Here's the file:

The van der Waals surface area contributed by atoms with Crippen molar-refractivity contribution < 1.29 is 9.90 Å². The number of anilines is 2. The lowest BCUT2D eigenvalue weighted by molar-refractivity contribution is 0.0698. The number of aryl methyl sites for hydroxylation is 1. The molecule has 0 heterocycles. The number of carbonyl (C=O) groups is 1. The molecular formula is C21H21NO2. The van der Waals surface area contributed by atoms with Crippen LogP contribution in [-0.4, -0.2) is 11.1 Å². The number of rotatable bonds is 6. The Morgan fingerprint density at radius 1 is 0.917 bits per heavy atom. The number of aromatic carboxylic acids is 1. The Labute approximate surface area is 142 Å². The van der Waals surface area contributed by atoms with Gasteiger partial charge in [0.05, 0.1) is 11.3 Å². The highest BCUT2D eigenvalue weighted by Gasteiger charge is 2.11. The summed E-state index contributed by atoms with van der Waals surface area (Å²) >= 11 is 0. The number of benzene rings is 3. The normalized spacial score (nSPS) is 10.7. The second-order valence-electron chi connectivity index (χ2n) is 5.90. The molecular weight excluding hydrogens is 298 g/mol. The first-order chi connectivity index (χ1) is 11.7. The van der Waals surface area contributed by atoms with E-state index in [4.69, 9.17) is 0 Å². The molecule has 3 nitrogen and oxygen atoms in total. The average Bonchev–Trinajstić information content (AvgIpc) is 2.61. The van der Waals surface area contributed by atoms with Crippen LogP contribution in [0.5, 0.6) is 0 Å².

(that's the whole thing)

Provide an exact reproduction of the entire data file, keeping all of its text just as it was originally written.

The van der Waals surface area contributed by atoms with Crippen molar-refractivity contribution < 1.29 is 9.90 Å². The number of anilines is 2. The lowest BCUT2D eigenvalue weighted by molar-refractivity contribution is 0.0698. The number of aryl methyl sites for hydroxylation is 1. The molecule has 0 heterocycles. The number of carbonyl (C=O) groups is 1. The molecular formula is C21H21NO2. The van der Waals surface area contributed by atoms with Crippen LogP contribution in [-0.4, -0.2) is 11.1 Å². The number of rotatable bonds is 6. The Morgan fingerprint density at radius 1 is 0.917 bits per heavy atom. The number of aromatic carboxylic acids is 1. The Labute approximate surface area is 142 Å². The van der Waals surface area contributed by atoms with Gasteiger partial charge in [0.05, 0.1) is 11.3 Å². The highest BCUT2D eigenvalue weighted by Gasteiger charge is 2.11. The summed E-state index contributed by atoms with van der Waals surface area (Å²) >= 11 is 0. The number of benzene rings is 3. The normalized spacial score (nSPS) is 10.7. The second-order valence-electron chi connectivity index (χ2n) is 5.90. The molecular weight excluding hydrogens is 298 g/mol. The first-order chi connectivity index (χ1) is 11.7. The van der Waals surface area contributed by atoms with E-state index in [4.69, 9.17) is 0 Å². The molecule has 3 nitrogen and oxygen atoms in total. The average Bonchev–Trinajstić information content (AvgIpc) is 2.61. The van der Waals surface area contributed by atoms with Crippen LogP contribution in [0.5, 0.6) is 0 Å².